The mysterious circular bald patches found in Western Australia are identical to what had been discovered in Africa earlier.
Mysterious bald patches of land – orange colored, almost round and devoid of grass – have been discovered in the remote region of Western Australia. These barren circles are great in number and are evenly spaced over a widespread landscape, making researchers puzzled about their existence.
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Prior to the latest discovery, these circles have only been spotted in Namibia, Africa. These patches are one of nature’s greatest mysteries and subject to a debate for centuries. Some researchers suggest that these mysterious patterns are formed due to termite and ant activity and they could be mounds or foraging holes while some other believe that they may be formed on their own because of the way grasses absorb water from the soil.
To come up with the most accurate explanation, researchers studied the circles in Australian outback both on the ground and from the air. The aerial view of the circles is absolutely breathtaking and can only be ascribed to something out of this world. When viewed from above, the circles stand out against green and brown grass because the ground is astonishingly red itself.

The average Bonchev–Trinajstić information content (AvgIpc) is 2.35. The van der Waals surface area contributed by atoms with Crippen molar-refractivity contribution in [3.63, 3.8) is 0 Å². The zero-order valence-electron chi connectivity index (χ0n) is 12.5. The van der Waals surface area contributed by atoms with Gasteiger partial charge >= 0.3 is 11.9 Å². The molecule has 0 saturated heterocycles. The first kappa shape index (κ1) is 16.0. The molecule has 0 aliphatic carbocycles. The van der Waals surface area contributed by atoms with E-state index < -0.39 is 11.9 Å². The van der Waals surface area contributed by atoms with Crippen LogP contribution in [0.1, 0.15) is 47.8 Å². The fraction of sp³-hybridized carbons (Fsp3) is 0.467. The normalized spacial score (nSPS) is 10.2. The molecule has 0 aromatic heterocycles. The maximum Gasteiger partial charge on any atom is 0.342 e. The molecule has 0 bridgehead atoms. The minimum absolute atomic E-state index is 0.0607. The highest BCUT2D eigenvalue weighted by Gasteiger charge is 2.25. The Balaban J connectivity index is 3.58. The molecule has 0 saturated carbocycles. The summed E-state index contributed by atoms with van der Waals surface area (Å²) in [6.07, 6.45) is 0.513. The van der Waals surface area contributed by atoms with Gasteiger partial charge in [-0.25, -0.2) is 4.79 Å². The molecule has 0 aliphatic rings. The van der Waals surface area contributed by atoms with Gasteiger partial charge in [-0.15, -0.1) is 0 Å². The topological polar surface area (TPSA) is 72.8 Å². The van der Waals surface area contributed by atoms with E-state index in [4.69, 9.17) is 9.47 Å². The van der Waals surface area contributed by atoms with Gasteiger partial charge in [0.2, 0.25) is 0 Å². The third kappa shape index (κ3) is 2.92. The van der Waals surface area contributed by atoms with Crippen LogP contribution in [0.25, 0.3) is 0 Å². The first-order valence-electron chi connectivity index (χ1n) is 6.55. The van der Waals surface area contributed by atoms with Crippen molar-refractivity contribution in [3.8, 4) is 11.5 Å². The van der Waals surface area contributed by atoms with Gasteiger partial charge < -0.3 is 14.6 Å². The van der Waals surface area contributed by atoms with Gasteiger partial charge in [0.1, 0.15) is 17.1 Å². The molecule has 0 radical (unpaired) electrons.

Researchers found that despite the drastic differences in soil makeup, the circles appeared nearly identical to those in Africa. Their examination suggests that these circles are formed due to cutthroat competition for water where dominant plants pull more water from the soil than less dominant plants. Lack of water led to the death of weaker plants and leave barren earth behind.
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“The remarkable match between the patterns of Australian and Namibian fairy circles and model result indicate that both patterns emerge from a nonuniform stationary ability…different systems that go through the same instability type will show similar vegetation patterns even if the feedback mechanisms and resulting soil water distributions are different as we indeed found by comparing the Australian and the Namibian fairy circles ecosystems.” Study concludes.